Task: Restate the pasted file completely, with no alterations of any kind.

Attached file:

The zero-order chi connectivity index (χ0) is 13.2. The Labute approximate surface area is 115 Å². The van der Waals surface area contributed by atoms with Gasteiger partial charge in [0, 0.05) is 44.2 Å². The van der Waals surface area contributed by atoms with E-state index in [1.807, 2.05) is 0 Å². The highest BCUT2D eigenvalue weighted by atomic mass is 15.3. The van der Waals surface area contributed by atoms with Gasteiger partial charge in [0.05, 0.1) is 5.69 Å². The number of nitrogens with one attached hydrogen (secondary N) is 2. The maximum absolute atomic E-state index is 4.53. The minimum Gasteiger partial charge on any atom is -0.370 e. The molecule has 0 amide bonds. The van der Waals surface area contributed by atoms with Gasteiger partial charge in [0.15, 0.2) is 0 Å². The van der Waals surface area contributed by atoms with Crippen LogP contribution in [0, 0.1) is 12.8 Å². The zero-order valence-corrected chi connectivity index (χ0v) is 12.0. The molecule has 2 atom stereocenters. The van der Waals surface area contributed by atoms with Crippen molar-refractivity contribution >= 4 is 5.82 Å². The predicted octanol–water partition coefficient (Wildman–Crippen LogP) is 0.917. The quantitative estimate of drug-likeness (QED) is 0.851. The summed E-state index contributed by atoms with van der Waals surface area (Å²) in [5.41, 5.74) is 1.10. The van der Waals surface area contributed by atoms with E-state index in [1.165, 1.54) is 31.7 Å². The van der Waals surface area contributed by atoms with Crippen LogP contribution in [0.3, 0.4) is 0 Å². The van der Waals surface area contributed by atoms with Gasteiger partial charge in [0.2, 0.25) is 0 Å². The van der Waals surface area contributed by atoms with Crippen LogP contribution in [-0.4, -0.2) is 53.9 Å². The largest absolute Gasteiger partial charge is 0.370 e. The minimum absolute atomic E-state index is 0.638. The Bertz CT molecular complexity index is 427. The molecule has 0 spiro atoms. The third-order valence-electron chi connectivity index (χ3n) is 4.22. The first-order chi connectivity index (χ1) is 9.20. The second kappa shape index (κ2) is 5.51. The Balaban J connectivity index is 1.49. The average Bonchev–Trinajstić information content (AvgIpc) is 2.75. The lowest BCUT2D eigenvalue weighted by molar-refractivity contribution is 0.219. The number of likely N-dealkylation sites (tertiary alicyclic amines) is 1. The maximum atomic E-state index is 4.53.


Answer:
The zero-order chi connectivity index (χ0) is 13.2. The Labute approximate surface area is 115 Å². The van der Waals surface area contributed by atoms with Gasteiger partial charge in [0, 0.05) is 44.2 Å². The van der Waals surface area contributed by atoms with E-state index in [1.807, 2.05) is 0 Å². The highest BCUT2D eigenvalue weighted by atomic mass is 15.3. The van der Waals surface area contributed by atoms with Gasteiger partial charge in [0.05, 0.1) is 5.69 Å². The number of nitrogens with one attached hydrogen (secondary N) is 2. The maximum absolute atomic E-state index is 4.53. The minimum Gasteiger partial charge on any atom is -0.370 e. The molecule has 0 amide bonds. The van der Waals surface area contributed by atoms with Gasteiger partial charge in [0.15, 0.2) is 0 Å². The van der Waals surface area contributed by atoms with Crippen LogP contribution in [0, 0.1) is 12.8 Å². The zero-order valence-corrected chi connectivity index (χ0v) is 12.0. The molecule has 2 atom stereocenters. The van der Waals surface area contributed by atoms with Crippen molar-refractivity contribution >= 4 is 5.82 Å². The predicted octanol–water partition coefficient (Wildman–Crippen LogP) is 0.917. The quantitative estimate of drug-likeness (QED) is 0.851. The summed E-state index contributed by atoms with van der Waals surface area (Å²) in [5.41, 5.74) is 1.10. The van der Waals surface area contributed by atoms with E-state index in [1.165, 1.54) is 31.7 Å². The van der Waals surface area contributed by atoms with Crippen LogP contribution in [0.3, 0.4) is 0 Å². The van der Waals surface area contributed by atoms with Gasteiger partial charge in [0.2, 0.25) is 0 Å². The van der Waals surface area contributed by atoms with Crippen LogP contribution in [-0.4, -0.2) is 53.9 Å². The largest absolute Gasteiger partial charge is 0.370 e. The minimum absolute atomic E-state index is 0.638. The Bertz CT molecular complexity index is 427. The molecule has 0 spiro atoms. The third-order valence-electron chi connectivity index (χ3n) is 4.22. The first-order chi connectivity index (χ1) is 9.20. The second kappa shape index (κ2) is 5.51. The Balaban J connectivity index is 1.49. The average Bonchev–Trinajstić information content (AvgIpc) is 2.75. The lowest BCUT2D eigenvalue weighted by molar-refractivity contribution is 0.219. The number of likely N-dealkylation sites (tertiary alicyclic amines) is 1. The maximum atomic E-state index is 4.53.